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In Photoshop CS6 Essential Training, Julieanne Kost demonstrates how to produce high-quality images in a short amount of time, using a combination of Adobe Photoshop CS6, Bridge, and Camera Raw.
The course details the Photoshop features and creative options, and shows efficient ways to perform common editing tasks, including noise reduction, shadow and highlight detail recovery, retouching, and combining multiple images. Along the way, the course explores techniques for nondestructive editing and compositing using layers, blending modes, layer masks, and much more.
Another way to customize your image area is by changing the screen mode. By default, Photoshop starts in just Standard screen mode. The icons for the different screen modes are right down here at the very bottom of the Tool palette, and you'll notice that if I click and hold, we get the flyout for not only Standard screen mode, but also Full Screen With menu Bar and Full Screen. In order to toggle quickly through these screen modes, we can just tap the F key. So here is Standard screen mode, and I'll zoom in once or twice using Command+Plus just to show you that the interface is contained in this image window area.
As soon as I tap the F key, you will notice that the image now floats behind all of the interface. And if I scroll around, you can see that we actually don't have those scrollbars. It's like it's just floating underneath the panels. Now, if I use the keyboard shortcut Shift+Tab, we can actually hide the palettes on the right-hand side, which just gives us a little but more screen real estate. So a lot of people like to work in this mode. If I tap the F key, again, now I have the Full Screen mode, but it automatically hides all of my panels, as well as my tools and the Option bar and the menus, and this is an excellent way to may be present an image.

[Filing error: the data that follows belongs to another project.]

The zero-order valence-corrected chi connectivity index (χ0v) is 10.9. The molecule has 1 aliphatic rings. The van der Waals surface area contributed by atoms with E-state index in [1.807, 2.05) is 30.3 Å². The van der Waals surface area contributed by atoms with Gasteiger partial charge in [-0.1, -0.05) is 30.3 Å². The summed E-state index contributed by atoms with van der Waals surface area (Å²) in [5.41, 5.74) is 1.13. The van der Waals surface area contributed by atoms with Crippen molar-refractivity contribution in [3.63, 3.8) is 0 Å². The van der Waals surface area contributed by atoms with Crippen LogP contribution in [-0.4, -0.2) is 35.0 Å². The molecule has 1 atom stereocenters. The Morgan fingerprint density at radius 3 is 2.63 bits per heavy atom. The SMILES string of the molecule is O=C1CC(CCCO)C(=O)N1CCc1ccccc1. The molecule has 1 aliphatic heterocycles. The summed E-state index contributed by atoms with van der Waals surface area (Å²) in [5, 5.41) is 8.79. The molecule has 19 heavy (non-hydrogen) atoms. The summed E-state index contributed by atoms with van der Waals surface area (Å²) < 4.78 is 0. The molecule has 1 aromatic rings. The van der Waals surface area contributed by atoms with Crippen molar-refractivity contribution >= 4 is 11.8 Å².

I can use Command+Minus to zoom out and we get a nice black screen around the image area. Of course if I wanted to bring back the panels for any reason, I could tap the Tab key, even when I'm in this Full Screen mode. If I tab the F key one more time, it'll toggle me back to my Standard mode. In the Standard mode, I just want to show you one last option that I really like. I'll use Command+Minus to zoom out, so that you can see that by default, I've kind of got this little drop shadow around the edge of my image.
If I want to turn that off, we can go to Photoshop and then Preferences and Interface and then for each of the screen modes, I can choose what type of border I want. In my case I want to actually turn this off. I prefer that there's no border around my image. When I click OK, you can see that that drop shadow no longer appears.
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